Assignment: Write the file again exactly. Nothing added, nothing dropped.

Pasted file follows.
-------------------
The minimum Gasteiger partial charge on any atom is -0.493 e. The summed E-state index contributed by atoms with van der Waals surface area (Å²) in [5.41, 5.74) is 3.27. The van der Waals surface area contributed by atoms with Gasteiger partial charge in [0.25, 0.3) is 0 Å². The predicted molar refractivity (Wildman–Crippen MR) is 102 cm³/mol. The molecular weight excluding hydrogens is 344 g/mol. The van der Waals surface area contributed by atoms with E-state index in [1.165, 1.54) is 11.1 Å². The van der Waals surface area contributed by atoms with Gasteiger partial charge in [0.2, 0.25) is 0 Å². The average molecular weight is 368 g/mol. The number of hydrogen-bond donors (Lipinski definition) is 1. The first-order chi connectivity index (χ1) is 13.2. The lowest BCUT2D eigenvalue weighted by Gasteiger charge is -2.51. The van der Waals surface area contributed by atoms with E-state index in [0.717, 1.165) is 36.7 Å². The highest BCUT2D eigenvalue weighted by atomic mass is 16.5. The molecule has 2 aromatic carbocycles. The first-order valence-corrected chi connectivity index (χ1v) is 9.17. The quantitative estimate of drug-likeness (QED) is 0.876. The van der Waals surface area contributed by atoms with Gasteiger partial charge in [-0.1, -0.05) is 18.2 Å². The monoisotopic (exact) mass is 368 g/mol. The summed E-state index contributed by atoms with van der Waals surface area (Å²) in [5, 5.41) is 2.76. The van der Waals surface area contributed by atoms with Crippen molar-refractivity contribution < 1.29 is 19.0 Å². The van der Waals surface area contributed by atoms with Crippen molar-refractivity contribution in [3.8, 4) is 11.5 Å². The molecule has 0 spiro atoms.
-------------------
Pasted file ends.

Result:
The minimum Gasteiger partial charge on any atom is -0.493 e. The summed E-state index contributed by atoms with van der Waals surface area (Å²) in [5.41, 5.74) is 3.27. The van der Waals surface area contributed by atoms with Gasteiger partial charge in [0.25, 0.3) is 0 Å². The predicted molar refractivity (Wildman–Crippen MR) is 102 cm³/mol. The molecular weight excluding hydrogens is 344 g/mol. The van der Waals surface area contributed by atoms with E-state index in [1.165, 1.54) is 11.1 Å². The van der Waals surface area contributed by atoms with Gasteiger partial charge in [0.2, 0.25) is 0 Å². The average molecular weight is 368 g/mol. The number of hydrogen-bond donors (Lipinski definition) is 1. The first-order chi connectivity index (χ1) is 13.2. The lowest BCUT2D eigenvalue weighted by Gasteiger charge is -2.51. The van der Waals surface area contributed by atoms with E-state index in [0.717, 1.165) is 36.7 Å². The highest BCUT2D eigenvalue weighted by atomic mass is 16.5. The molecule has 2 aromatic carbocycles. The first-order valence-corrected chi connectivity index (χ1v) is 9.17. The quantitative estimate of drug-likeness (QED) is 0.876. The van der Waals surface area contributed by atoms with Gasteiger partial charge in [-0.1, -0.05) is 18.2 Å². The monoisotopic (exact) mass is 368 g/mol. The summed E-state index contributed by atoms with van der Waals surface area (Å²) in [5, 5.41) is 2.76. The van der Waals surface area contributed by atoms with Crippen molar-refractivity contribution < 1.29 is 19.0 Å². The van der Waals surface area contributed by atoms with Crippen molar-refractivity contribution in [3.8, 4) is 11.5 Å². The molecule has 0 spiro atoms.